|The Garden of Eden, Thomas Cole, 1828 (Wikipedia)|
If we celebrate Purim with intent - paying attention to the story, understanding it, and learning from it - we should be strengthened in the lessons it teaches, and learn new ones every year. Purim brings out an amazing aspect of Ge'ulah Shlemah, that of the hidden miracles.
Others have explained, far better than I, the details of Purim; let us skip over that now to how we should allow ourselves to think afterwards. There are a great many messages to be deciphered and assimilated from this mysterious not-quite-holiday (in Jewish terms, one would have to observe most of the prohibitions of Shabbat, as we do on Pesah, for it to be a full holiday), and I don't believe I could capture them all in this space. So, I'll take two in particular, that resonated for me.
A particular learning I took away this year, to be lived the rest of the year, is the explicit need to accept our nationhood; I am sharing this with Israelis as well as those who live in the lands of exile because we all need the encouragement! We have everything it takes to define a nation, and each individual Jew has the privilege of accepting that (or not, in which case s/he is in danger of forfeiting the future of his/her branch of the Jewish people), except one thing: Our leaders don't believe in it, and they are the ones digging the hole in the boat we are all on.
The main mistake our people made was not to return to Eretz Yisrael afterwards. This is why R' Shimon ben Lakish told the Babylonian Jew who wanted to help him out of the Jordan River that he hated him: If that man's ancestors had been among those who came up to the Land, things would have gone a whole lot better than they had, and we would have merited the presence of the Shekhinah in the Second Temple. (see Yoma 9b)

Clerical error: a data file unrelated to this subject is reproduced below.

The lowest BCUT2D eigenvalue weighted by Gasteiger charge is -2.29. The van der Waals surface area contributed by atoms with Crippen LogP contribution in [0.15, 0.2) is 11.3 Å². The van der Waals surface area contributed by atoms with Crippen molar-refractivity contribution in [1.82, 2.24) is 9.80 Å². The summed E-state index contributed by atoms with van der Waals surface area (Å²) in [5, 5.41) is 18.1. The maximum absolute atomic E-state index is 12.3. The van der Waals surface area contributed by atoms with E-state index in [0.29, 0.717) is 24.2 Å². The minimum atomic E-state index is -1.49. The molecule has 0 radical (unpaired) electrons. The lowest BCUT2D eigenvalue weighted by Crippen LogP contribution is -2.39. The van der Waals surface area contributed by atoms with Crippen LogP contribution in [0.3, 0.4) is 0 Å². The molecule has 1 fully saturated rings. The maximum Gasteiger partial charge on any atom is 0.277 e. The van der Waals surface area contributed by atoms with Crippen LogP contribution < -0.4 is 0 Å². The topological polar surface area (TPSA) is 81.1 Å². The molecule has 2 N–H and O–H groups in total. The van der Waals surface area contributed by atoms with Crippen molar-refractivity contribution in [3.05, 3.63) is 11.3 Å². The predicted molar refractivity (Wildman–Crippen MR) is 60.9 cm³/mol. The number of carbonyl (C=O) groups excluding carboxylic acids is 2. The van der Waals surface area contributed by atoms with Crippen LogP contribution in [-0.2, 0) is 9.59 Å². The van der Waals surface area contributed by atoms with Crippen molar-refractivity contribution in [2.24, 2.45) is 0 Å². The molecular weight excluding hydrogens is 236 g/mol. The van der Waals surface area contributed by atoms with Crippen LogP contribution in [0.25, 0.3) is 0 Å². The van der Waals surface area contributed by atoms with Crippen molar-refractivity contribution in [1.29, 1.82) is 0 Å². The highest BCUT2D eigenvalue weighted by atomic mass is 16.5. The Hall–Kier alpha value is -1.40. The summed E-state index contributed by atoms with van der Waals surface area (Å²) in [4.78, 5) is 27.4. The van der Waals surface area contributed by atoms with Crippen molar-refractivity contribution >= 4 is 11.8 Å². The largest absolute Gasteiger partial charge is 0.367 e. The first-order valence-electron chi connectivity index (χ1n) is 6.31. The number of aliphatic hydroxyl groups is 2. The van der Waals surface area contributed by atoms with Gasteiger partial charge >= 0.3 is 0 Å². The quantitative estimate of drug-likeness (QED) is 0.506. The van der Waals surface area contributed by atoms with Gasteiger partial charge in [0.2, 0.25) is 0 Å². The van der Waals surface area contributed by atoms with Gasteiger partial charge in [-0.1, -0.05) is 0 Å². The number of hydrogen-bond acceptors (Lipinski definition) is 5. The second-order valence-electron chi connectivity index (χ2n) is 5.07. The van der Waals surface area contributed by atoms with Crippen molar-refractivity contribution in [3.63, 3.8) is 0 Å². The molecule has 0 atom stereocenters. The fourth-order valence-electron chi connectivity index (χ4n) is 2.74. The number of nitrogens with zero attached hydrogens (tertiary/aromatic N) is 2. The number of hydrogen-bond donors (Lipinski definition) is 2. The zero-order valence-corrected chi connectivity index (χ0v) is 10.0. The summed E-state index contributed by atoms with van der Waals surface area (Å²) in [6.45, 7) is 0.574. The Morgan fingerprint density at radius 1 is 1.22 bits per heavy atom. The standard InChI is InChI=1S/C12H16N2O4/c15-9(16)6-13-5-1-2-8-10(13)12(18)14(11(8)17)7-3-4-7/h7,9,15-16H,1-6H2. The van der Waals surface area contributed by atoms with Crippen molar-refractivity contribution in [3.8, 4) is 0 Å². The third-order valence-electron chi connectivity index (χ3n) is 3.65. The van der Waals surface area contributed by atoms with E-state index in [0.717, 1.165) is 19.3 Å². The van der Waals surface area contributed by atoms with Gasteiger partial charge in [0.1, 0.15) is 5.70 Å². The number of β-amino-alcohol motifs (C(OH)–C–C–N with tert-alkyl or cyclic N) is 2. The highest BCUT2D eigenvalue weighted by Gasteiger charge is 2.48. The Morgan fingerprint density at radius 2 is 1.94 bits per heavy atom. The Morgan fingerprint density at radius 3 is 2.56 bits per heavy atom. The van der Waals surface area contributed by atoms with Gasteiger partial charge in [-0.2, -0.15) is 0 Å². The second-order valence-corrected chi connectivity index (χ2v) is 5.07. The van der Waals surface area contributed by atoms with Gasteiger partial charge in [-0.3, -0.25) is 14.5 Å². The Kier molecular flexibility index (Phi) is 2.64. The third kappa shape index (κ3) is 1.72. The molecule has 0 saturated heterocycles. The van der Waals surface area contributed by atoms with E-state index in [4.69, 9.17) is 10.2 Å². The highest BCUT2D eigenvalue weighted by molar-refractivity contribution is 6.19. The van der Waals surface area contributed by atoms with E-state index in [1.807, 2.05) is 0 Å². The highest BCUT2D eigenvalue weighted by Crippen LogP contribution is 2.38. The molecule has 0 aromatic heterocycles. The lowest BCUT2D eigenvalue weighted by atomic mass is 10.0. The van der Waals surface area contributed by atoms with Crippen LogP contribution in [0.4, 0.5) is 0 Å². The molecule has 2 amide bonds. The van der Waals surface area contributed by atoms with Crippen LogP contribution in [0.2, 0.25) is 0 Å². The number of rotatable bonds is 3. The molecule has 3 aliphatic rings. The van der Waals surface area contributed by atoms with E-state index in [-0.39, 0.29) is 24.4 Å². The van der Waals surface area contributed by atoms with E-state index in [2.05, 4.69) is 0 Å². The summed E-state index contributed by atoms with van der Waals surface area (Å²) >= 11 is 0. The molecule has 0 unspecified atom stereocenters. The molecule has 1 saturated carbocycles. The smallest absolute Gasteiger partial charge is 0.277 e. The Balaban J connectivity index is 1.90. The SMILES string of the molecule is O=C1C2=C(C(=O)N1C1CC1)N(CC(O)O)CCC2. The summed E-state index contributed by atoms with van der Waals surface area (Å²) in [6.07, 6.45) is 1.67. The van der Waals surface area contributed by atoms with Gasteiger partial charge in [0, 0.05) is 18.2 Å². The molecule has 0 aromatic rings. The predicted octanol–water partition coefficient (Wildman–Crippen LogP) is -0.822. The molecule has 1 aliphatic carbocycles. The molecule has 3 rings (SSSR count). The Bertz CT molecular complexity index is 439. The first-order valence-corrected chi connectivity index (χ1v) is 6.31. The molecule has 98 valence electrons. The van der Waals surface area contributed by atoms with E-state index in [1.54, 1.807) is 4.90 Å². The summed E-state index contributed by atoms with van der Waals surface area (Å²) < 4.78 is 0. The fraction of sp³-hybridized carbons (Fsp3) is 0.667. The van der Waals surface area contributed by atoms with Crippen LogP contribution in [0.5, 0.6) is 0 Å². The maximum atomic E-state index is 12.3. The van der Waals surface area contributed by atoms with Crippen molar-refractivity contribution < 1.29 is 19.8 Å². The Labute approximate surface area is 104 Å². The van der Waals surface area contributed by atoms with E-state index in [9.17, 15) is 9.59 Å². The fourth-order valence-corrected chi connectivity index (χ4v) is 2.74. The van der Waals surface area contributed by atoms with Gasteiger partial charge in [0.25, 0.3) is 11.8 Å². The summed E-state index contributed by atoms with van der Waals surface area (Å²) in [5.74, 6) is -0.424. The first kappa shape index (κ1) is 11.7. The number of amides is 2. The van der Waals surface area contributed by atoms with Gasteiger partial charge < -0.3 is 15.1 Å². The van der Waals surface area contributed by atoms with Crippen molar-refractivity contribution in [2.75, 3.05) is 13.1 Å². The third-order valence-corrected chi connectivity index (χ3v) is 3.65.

The same is true today! We, and only we (with G-d's help) are responsible for how things go in Eretz Yisrael: not the UN, America, or any other nation or group of nations. A miracle greater than the Splitting of the Reed Sea would be if all the Jews in the world would see how the effort of every Jew, directed to this precious place, would make it the eretz hemdah, tovah urehavah (beautiful, good and spacious land) that our G-d gave us!
The other main point I picked up this year is that the biggest, best-known events of Purim took place after the 42,000 Jews had already returned to E"Y in the book of Ezra (which explains why it turns out that the Shushan government had calculated wrong about the 70 years being already over when they had their extended partying season, culminating in the feast where Ahashuerosh wore the Bigdei Kahuna (Cohen Gadol's clothing) and served food from the serving pieces of the Holy Temple - may this never happen again - where Megillath Esther begins). Apparently the new olim were having a rough time in the first years of their return home (doesn't this sound so familiar?), battling the nations that had been living there while they were gone while studying Torah; so the rest decided to stay in the "safety" of Persia. Thus, after the 70 years of the Babylonian exile were over, the narrative returns to those who stayed in galuth and tells their story.
And now I can go on to prepare for Pesach, the time of the open, obvious miracles. May our righteous Mashiach be crowned and evident to all, bringing complete redemption, speedily in our days. Amen!
More lessons learned...
The Endless Ages of Purim | Breaking Free from Trauma | Main Message of Purim: Us or Them! | When It Isn't a Terrorist Who Stabs Our Soldiers in the Back | Support Our Soldier | The Israeli Left is a Potemkin Village | Israel Already Pays for US Aid! | The Continuing Conquest and Colonisation of Israel BY THE EU -Video | Shocking Revelations about AP's Collaboration with the Nazi Regime | Illegal Building Reuters Won't Report | Video Response to Brussels Attack from Jerusalem | OP ED: Why Can't Israel Be More Like Morocco? |